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6

You can certainly re-join the Catholic Church. Your baptismal record should not have been wiped out; I believe parishes are required to keep records of all baptisms that were ever performed there. I wouldn't be surprised if the same goes for confirmations, but I'm not sure. To the best of my knowledge, all you need to do is to go to confession, confess ...


4

I believe I have the confirmation letter stating that I left the church.... This is a serious issue. From what you say, I am assuming that you have formally defected from the Catholic Church. By law, this act would have been entered in your baptismal register.Actus formalis defectionis ab Ecclesia catholica If this is true, then just going to confession ...


4

I will preface my answer by saying that the situation is unlikely, because, as the original poster says, such a disciplinary decision would imply a tacit recognition on the Church’s part that homosexual actions can be legitimate. (Homosexual tendencies are never at issue, only acting on those tendencies.) That is a matter that touches on the Church’s clear ...


3

Owen Chadwick, in his book The Reformation, gives a few lists of the vices Erasmus saw in the church: Erasmus was not fired by a reforming passion or zeal. But his sensible and scholarly nose was otherwise offended by the stink of corruption. He despised ignorance, superstition, obscurantism, and wished to cure them. Because his pen was able to portray ...


3

"Seeking moral advice" is not a confession, and so would not be subject to the strict seal of the confessional. However, if there is no need for the priest to divulge anything, then I would certainly expect something said in confidence to be kept confidential. To give a concrete example: If moral advice was sought as part of a sacramental confession, then ...


2

Sounds like you are referring to the idea of the pre-existence of souls. This idea is lumped with "Origenism". Check this thread out here: What is " Origenism" This is an excerpt from orthodoxwiki.org/Apocatastasis: "The anathemas of the local Council of Constantinople in 453, which is understood by most commentators to be confirmed by the ...


2

Ecumenical Councils are the top of the list, simply because the whole of the Church gets together to promulgate doctrine. These doctrines are signed by the Pope at the end of the Council, and are binding. Some of the doctrines are administrative in nature, and can be modified, changed, added to, or removed. Others, which deal with faith or morals, are ...


2

Actually, Orthodox nuns (and monks) have vows of celibacy also: The monastic vows are essentially not different from those taken at baptism, with the exception of the vow of celibacy. (Source: Orthodox Christian Monasticism) And they do not wear rings, since they believe Christ to have one Bride, the Church. For example, see these pictures:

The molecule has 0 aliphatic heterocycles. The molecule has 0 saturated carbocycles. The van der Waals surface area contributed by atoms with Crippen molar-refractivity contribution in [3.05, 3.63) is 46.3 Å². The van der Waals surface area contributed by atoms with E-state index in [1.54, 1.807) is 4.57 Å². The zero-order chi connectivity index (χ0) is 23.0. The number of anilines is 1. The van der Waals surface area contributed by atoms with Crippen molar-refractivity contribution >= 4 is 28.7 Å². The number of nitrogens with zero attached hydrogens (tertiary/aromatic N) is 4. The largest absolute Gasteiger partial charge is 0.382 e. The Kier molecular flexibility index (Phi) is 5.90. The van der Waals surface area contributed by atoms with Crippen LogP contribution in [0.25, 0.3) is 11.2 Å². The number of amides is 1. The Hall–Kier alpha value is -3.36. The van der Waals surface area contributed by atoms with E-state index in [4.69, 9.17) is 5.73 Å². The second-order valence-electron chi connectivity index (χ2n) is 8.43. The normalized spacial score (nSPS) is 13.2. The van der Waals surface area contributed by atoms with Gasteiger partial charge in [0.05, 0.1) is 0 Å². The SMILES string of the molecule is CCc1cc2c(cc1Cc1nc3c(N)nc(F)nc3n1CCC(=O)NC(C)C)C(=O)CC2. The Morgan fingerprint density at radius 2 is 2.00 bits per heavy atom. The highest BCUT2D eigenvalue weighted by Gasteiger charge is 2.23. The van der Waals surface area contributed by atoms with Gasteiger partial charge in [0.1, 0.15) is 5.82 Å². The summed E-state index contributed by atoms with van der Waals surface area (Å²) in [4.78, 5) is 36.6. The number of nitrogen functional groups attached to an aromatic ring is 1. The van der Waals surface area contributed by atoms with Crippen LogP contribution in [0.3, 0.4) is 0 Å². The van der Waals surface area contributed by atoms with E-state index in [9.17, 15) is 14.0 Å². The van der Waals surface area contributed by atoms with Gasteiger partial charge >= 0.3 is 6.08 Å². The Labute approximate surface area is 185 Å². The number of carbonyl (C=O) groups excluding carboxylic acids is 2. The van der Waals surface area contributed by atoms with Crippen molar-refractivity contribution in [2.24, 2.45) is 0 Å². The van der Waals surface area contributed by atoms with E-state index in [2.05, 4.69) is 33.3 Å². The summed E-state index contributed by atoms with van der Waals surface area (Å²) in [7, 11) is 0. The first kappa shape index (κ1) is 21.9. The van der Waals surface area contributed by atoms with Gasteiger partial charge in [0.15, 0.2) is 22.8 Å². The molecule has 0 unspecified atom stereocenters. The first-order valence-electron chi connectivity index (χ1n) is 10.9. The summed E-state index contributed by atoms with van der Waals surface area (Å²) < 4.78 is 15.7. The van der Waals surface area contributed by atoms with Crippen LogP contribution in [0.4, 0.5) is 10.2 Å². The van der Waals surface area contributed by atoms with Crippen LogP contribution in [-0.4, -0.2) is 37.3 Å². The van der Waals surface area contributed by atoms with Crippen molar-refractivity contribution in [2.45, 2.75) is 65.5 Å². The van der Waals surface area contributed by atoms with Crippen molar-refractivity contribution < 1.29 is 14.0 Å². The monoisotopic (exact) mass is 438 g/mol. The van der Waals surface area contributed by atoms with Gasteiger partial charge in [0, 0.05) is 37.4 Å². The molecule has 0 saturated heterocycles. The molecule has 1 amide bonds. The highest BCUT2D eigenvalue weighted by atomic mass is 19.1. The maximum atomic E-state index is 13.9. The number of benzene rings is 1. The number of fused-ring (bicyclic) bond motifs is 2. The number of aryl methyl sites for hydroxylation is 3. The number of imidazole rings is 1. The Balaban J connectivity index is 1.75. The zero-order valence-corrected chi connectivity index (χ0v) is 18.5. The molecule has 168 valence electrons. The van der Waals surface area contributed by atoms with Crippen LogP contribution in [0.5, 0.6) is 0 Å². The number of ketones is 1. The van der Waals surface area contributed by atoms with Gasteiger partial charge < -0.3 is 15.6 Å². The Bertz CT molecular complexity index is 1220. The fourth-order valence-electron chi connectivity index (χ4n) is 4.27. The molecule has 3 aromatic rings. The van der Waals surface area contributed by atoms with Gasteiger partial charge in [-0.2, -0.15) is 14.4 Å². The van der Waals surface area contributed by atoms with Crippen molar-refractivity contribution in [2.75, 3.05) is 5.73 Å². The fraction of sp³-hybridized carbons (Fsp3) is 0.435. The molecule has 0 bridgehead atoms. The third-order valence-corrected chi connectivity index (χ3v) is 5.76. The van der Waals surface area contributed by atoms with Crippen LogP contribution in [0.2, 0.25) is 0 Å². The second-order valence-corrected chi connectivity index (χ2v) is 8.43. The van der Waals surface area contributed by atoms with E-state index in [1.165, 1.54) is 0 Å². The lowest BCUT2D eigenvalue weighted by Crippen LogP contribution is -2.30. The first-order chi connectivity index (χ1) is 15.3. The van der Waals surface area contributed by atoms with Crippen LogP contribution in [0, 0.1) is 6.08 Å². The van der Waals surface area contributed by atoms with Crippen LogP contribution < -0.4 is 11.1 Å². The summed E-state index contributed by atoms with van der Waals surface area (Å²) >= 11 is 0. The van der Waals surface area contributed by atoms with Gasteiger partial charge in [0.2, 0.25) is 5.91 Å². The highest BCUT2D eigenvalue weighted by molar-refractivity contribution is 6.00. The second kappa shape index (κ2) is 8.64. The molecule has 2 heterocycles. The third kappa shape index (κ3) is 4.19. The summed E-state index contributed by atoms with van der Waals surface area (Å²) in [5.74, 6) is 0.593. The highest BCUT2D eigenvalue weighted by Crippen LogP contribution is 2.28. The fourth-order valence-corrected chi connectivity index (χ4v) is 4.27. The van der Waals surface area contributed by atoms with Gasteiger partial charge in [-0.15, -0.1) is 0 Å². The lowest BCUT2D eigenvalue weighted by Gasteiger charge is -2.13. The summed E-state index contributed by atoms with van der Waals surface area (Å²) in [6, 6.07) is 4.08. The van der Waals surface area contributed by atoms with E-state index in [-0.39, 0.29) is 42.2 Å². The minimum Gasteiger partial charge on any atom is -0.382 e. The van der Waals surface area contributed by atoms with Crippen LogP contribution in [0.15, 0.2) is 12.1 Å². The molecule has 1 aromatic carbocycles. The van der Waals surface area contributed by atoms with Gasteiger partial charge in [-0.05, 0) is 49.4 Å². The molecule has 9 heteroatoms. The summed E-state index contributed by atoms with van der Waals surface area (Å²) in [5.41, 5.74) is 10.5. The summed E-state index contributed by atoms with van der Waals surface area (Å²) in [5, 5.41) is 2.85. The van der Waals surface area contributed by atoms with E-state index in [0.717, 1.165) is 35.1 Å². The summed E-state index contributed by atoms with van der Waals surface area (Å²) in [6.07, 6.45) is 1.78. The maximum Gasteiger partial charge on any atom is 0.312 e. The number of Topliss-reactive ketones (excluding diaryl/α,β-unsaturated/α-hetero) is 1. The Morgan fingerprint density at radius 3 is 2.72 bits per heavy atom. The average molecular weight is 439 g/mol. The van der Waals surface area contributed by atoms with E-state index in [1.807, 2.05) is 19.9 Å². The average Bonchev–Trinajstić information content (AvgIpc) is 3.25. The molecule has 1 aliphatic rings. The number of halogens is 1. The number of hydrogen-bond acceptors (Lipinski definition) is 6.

1

There's... a lot. There aren't really exclusive non-overlapping 'kinds' of sin so much as there are a whole bunch of different classification schema we use which break up the landscape in different useful ways for different reasons. Catholic theologians have answered the question "What are the kinds of Sin" many, many times in different ways for different ...


1

It could happen, definitely could happen and we, Catholics pray for the coming of the Kingdom every day. We also pray that Christ will return every day (hopefully not in Winter). And these are two different and similar things. The Kingship of God is that we live with Christ as our sovereign. The Kingdom is what Jesus was preaching about while He built His ...


1

A Catholics Answer Isaiah's prophetic warning was for Judah and Jerusalem. Isaiah 2:1 It was fulfilled with the Babylonian captivity. It was again fulfilled when the Romans toppled Jerusalem. Isaiah's warning is for all God's children, even today. Do not allow your gluttonous desire for things of this world kill your desire to worship and serve the LORD ...


1

Catholics should weigh the evidence for the universe’s age by examining biblical and scientific evidence. "Though faith is above reason, there can never be any real discrepancy between faith and reason. Since the same God who reveals mysteries and infuses faith has bestowed the light of reason on the human mind, God cannot deny himself, nor can truth ever ...


1

You should not receive communion in a state of mortal sin. And thats true even if a priest or pope allows it. The reason being that if you receive communion in s state of sin, you are putting yourself at a great risk as Paul puts it in 1 Corinthians 11 27So then, whoever eats the bread or drinks the cup of the Lord in an unworthy manner will be guilty of ...


1

I asked a similar question here and the answer is no. If you're baptized, your sins are forgiven, if you die you go straight to heaven. Priests will often remind their congregations of this tonight and make us all jealous.


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Cf. Rite of Christian Initiation of Adults (RCIA) | usccb.org Q. For who is the RCIA? A. RCIA is for the uncatechized candidates both baptized and unbaptized for the purpose of bringing them into full communion with the Catholic Church. Q. Are baptized but uncatechized candidates for reception into the full communion of the Roman Catholic Church ...


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The Catechism has Christ's true body 476 Since the Word became flesh in assuming a true humanity, Christ's body was finite.112 Therefore the human face of Jesus can be portrayed; at the seventh ecumenical council (Nicaea II in 787) the Church recognized its representation in holy images to be legitimate.113 477 At the same time the Church has ...



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